My original post about Adoption Reform

Adoption Reform: An opportunity to innovate.

The new Regional Adoption Agencies (RAA) are being set up to increase the numbers of potential adopters and adoptions, Currently 180 agencies are involved in the recruitment and matching adopters with children, duplicating roles and thereby increasing costs. The system is inefficient meaning that children are left in care longer than needs be after the placement order is arranged. More time in limbo increases the complexity of the adoptees, making them harder to place, and this has financial implications, as intensive therapeutic interventions may be required to keep the placement going. Good therapy is not cheap.

The aim is to; “ speed up matching and markedly improve the life chances of neglected and damaged children; improve adopter recruitment and support: and reduce costs,” (1 ). The RAA’s will combine a number of Local Authorities and consortia, encouraging collaboration and maximising economies of scale.

The Government wants the 14 new RAA’s to address the current trend for a reduction in the numbers of adoptions in future years. Cost cutting here is also a driver because foster care is expensive, at approximately £700 per child, per week (2). A child who is not placed will cost the Local Authority somewhere in the region of £400,000. Adoption is cheaper, financially at least, as once the adoption order is finalised the adoptive parents carry the financial burden.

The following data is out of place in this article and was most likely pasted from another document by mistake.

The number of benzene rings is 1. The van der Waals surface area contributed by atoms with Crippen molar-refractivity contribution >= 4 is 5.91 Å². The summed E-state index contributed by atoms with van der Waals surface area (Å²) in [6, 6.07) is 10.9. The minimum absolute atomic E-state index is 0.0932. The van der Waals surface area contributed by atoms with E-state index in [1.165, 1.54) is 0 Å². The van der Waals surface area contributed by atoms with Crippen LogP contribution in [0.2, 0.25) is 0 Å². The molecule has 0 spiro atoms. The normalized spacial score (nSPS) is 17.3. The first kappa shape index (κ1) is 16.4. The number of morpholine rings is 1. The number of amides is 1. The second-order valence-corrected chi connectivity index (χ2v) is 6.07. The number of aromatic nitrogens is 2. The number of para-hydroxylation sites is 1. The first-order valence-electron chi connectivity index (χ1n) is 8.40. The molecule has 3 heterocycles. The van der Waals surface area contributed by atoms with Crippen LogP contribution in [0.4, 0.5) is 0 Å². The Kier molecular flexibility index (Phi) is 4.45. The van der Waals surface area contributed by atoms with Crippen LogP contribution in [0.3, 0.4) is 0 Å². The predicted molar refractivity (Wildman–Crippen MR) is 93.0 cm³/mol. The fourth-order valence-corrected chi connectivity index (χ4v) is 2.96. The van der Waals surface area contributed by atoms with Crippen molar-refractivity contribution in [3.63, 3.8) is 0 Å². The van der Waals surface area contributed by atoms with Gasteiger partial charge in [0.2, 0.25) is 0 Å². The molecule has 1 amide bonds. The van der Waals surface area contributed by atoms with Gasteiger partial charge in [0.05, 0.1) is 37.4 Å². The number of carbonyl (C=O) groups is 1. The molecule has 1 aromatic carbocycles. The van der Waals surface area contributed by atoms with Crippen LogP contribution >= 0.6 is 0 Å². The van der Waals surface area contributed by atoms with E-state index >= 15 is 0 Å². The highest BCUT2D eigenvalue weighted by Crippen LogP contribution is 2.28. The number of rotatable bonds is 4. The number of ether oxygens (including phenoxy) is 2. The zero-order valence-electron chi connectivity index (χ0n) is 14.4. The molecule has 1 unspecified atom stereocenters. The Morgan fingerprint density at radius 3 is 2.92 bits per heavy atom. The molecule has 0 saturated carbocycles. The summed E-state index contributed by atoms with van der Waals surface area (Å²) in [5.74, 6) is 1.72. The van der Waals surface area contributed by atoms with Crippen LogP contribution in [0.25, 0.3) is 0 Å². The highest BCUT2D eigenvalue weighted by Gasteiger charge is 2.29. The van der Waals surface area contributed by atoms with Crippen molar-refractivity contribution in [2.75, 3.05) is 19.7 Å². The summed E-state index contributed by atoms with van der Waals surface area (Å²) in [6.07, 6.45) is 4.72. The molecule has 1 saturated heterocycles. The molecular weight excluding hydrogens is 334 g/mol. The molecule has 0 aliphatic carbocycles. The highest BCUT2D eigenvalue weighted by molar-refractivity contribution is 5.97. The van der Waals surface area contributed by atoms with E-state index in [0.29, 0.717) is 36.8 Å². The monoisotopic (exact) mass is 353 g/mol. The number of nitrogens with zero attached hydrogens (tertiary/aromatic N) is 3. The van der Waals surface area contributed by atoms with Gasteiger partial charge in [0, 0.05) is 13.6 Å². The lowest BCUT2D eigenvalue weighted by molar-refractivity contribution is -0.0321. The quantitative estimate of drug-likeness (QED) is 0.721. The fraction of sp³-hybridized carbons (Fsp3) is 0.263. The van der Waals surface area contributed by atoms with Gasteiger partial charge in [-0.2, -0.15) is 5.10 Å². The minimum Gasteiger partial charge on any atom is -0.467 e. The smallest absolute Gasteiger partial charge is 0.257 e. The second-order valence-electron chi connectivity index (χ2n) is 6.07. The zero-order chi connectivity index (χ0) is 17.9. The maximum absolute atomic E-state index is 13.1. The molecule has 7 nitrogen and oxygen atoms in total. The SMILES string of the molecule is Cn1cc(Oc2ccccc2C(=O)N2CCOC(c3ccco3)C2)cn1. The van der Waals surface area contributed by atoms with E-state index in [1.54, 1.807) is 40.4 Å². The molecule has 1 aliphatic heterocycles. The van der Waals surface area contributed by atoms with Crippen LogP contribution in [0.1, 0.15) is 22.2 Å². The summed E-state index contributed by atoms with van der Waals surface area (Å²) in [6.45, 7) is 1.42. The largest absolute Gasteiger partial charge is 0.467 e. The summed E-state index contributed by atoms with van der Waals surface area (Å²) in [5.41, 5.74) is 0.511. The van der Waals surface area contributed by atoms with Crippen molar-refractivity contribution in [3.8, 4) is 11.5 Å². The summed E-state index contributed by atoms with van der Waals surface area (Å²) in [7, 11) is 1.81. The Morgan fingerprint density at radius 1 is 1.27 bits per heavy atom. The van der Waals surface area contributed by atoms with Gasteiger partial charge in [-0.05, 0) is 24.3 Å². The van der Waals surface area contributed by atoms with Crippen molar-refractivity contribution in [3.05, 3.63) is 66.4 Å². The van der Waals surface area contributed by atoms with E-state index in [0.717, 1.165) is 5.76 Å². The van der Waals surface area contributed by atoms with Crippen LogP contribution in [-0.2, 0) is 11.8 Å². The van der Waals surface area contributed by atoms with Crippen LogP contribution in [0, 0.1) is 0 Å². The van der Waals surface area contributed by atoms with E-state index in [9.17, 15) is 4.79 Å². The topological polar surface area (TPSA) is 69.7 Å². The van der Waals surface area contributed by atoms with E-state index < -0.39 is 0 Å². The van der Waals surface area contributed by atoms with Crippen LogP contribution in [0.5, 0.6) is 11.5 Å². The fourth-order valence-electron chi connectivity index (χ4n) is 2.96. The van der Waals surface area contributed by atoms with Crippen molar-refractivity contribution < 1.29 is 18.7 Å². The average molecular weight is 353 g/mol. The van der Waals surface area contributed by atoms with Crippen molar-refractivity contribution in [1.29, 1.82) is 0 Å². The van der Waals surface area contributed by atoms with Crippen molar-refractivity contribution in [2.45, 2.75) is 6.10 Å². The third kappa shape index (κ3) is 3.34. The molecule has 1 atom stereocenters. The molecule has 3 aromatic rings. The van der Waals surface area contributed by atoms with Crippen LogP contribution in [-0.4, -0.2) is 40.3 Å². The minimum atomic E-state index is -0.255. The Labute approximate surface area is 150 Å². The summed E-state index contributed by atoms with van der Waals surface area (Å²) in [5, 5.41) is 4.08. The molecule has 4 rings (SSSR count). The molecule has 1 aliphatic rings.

The RAA’s are supposedly going to seek new models of delivery, encourage ‘excellent practice’ as well as to increase the scale of adoptions (3). Currently the Local Authorities buy services as they need them. This actually discourages innovation because contracts for the independent sector are hard to come by and long term commitment absent, this makes the recruitment and retention of talented staff hard to achieve. However, although there is a recognition that the support market be developed, the RAA’s are expected to retain all of the responsibilities surrounding adoption unless there is a good reason for this to be otherwise.This appears to close the door for external providers and thus any true innovation, this will also keep costs high as Social Services are not ‘cheap’.

Post adoption support is mentioned in the changes, but perhaps their significance is not fully understood. As it stands, post adoption support is hard to find. Some Local Authority websites are hard to navigate and responses can at times feel unhelpful. Accessing the Post Adoption Fund is a gargantuan task in itself, with built in delays starting with getting a Social Worker to complete an assessment. They then decide if the family need help and if so, the help they can receive.